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Monday was a terrible day in the stock market. The S&P 500 had a new closing low for the year. It briefly touched a new intraday low. In my book, this is a bear market, despite the media nonsense that it's only a bear market if it's down 20%. By the time the market averages are down that much, many mutual funds and individual stocks will be down more. Would you want to sit through that?
I hope that you followed my advice earlier in the year and took your money home and let it hug you while everyone else was feeling the pain. If you have, great!
I'd accept these gifts gratefully and take advantage to lighten up big time. Bear markets typically last 18 to 30 months, and this one is just starting. I see no reason why it might be more benign than is typical.
Along with my suggestions on what to do about it, here are some of the reasons why I think the markets are still headed lower for a long time.
They relate not just to the Fed taking money out of the banking system every month, which we have talked about a lot over the past year. They also have to do with a yawning, and still widening, federal budget deficit.
The U.S. Treasury is kind enough to keep us up to date on that every day with its Daily Treasury Statement (DTS), released one day after the fact. That's real-time data on the state of the U.S. economy. Then once a month, usually on the 12th or 13th, it reports the Monthly Treasury Statement (MTS). The MTS ties up a few loose ends from the DTS and breaks down a few categories of tax collections into more granular data that is highly revealing. This includes details on Social Security taxes and excise taxes that are not available in the DTS. I give you a peek at that data here, and I report on it in depth in my Wall Street Examiner Federal Revenues reports.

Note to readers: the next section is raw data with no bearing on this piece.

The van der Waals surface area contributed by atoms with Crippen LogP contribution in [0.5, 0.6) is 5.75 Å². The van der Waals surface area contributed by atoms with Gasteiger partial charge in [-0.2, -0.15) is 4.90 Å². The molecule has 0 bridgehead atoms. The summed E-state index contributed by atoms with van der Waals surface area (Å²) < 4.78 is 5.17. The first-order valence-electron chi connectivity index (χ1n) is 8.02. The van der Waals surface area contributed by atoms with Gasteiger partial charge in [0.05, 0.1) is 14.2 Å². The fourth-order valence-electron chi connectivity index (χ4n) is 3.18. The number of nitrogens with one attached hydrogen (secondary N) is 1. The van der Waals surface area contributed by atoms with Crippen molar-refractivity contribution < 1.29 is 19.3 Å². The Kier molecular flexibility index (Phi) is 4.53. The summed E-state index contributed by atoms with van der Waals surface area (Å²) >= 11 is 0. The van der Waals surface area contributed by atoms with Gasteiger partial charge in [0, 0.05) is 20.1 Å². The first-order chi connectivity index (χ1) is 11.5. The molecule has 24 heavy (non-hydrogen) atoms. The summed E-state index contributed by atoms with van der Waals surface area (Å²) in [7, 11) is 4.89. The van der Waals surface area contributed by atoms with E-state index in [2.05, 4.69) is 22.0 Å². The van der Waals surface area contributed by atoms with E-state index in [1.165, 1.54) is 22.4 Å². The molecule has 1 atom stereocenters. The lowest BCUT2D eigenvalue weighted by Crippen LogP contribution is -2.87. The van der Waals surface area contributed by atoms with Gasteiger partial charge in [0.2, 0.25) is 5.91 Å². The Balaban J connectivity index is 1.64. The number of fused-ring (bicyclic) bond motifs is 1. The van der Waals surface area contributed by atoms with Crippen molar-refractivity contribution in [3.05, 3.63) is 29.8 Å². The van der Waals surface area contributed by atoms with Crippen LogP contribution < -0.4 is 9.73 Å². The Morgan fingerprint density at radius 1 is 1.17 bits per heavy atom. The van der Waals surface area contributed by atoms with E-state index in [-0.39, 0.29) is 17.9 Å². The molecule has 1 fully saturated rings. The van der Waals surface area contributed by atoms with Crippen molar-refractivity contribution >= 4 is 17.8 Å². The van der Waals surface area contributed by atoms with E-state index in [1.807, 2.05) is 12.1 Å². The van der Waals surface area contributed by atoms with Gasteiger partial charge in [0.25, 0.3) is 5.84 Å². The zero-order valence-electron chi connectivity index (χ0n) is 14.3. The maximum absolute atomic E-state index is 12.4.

Back in October, I wrote, "Businesspeople take their cues from the stock market. When stocks collapse, both real investment and the broader economy will follow. Part of the reason that the stock market will collapse (OK, I need to amend that to "is collapsing") is that the tax cut has sharply cut revenues. That money must be borrowed via increased Treasury issuance. With the Fed pulling money out of the market, that new supply of Treasury debt can't be digested by the market without something being liquidated. That something is stocks and bonds."
You can see the impact of the tax cuts and increased federal spending in these charts.
The deficit has been gradually widening since January 2016. The tax cut and 2018 budget agreement spending have exacerbated the trend.
This was entirely predictable and predicted. Even a couple of government agencies predicted it. Back in April, I reported that the Congressional Joint Committee on Taxation (JCT) forecast that the tax cut would add $280 billion to the deficit in 2018. Then in September, I reported that the JCT and Congressional Budget Office (CBO) were projecting an average $100 billion per month deficit as far as the eye could see. Even the White House Budget Office agreed.
I wrote back in April, "This increase in the deficit will cause an increase in an already heavy Treasury supply forecast, which will pressure all markets."
The idea that cutting taxes increases revenues is false, so this is no surprise. There's no sign of improving momentum either. There's no sign that the tax cuts will stimulate enough growth to generate an increase in revenue.
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In February, I warned that, "With the tax cut acting as economic stimulus, economic data will probably strengthen over the next several months at least. That should make the Fed even more determined to stay the course of tightening." That has happened.
About the Author
Financial Analyst, 50-year charting expert, finance + real estate pro, and market analyst; published and edited the Wall Street Examiner since 2000.